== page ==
India, like some other countries in Asia, such as China, is infamous for its distorted sex ratio, with there being many more baby boys born in the country than girls. According to the latest census from 2011, there are 914 girls for 1,000 boys, representing a drop from the 2001 ratio of 927:1000. This was despite a strict ban on sex tests on fetuses, aimed at preventing sex-selective abortions. Despite the social pressures in some Indian states for families to have more boys than girls, the low proportion is also having major destabilizing effects on society as an increasingly large number of young men remain single.
India is now considering changing strategies on how to deal with the problem of female infanticide or abortion, which despite remaining illegal, is prevalent, especially in northern Indian states. For the last two decades, India had even banned tests to determine the sex of fetuses. However, recently, Union Women and Child Development Minister Maneka Gandhi stated that the law could be flipped entirely, with testing for the sex of a fetus becoming mandatory. On Monday, outlining the reasons for this proposed change, Gandhi said:
A proposal is under discussion in the Cabinet to evolve a system that can easily track attempts at female feticide (by parents) instead of punishing the fraternity involved in the medical processes. Those registering the sex of the fetus will have to produce a medical certificate or cite the reason for termination of pregnancy.This will ensure institutional deliveries and virtually abolish the practice of home deliveries in certain areas of the country. Home deliveries pose a threat to a newborn as there might be an attempt on its life…Enjoying this article? Click here to subscribe for full access. Just $5 a month.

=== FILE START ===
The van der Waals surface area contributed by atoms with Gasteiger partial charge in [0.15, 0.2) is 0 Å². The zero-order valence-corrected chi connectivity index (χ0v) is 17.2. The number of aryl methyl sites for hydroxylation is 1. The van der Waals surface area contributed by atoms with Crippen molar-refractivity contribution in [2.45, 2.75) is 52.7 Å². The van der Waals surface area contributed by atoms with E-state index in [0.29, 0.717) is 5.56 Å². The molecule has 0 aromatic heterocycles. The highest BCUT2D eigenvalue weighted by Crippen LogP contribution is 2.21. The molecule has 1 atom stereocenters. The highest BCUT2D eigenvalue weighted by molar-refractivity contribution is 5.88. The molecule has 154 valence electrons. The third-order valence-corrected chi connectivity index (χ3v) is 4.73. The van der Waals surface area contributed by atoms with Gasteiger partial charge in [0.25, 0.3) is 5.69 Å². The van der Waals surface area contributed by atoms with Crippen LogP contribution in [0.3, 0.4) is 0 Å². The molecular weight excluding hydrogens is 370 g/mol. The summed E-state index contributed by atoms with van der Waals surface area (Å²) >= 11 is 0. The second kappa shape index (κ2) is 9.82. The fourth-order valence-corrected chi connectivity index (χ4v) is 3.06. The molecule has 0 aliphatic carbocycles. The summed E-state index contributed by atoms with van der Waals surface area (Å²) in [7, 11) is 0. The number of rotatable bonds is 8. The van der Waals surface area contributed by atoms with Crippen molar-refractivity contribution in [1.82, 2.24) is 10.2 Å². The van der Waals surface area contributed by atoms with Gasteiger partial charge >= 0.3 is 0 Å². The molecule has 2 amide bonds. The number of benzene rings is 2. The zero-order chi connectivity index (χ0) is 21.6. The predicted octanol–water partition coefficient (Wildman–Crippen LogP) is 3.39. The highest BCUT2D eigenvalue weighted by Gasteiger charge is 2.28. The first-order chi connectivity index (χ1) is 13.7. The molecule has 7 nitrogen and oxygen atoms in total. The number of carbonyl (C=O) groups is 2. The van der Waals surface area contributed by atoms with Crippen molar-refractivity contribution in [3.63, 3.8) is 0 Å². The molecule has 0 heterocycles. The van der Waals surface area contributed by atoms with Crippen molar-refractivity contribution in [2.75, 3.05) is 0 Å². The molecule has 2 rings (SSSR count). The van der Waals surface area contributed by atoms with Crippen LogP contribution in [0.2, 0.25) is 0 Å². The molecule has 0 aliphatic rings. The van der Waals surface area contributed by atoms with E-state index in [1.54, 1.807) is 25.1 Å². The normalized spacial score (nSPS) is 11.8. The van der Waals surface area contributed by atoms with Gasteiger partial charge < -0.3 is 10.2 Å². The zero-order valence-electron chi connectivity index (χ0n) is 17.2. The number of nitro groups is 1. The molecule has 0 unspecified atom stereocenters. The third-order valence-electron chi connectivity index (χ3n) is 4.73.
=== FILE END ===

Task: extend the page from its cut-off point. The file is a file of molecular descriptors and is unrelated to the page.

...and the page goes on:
It is obvious that the previous strategy for ending gender-specific abortions and infanticides has not worked very well and that the new strategy may at least allow the government to track births by gender. At the very least, there would be no harm in trying an alternative strategy. Unfortunately, like almost every other proposal by an Indian government, Gandhi’s proposal met with a howl of outcry and controversy from opposition activists, forcing Gandhi to declare on Tuesday that she was merely expressing a point of view and starting a debate. Nonetheless, it is obvious that the current ban isn’t working and that India needs to have such a debate on how to prevent gender-specific infanticide.
As is the case in China, it is obvious that there is a limit to the extent that the law can halt widely prevalent social practices. Instead, the onus should be on improving the education system and the media to spread norms and ideas that will convince families of the equal value of boys and girls and make it socially unacceptable to target female infants.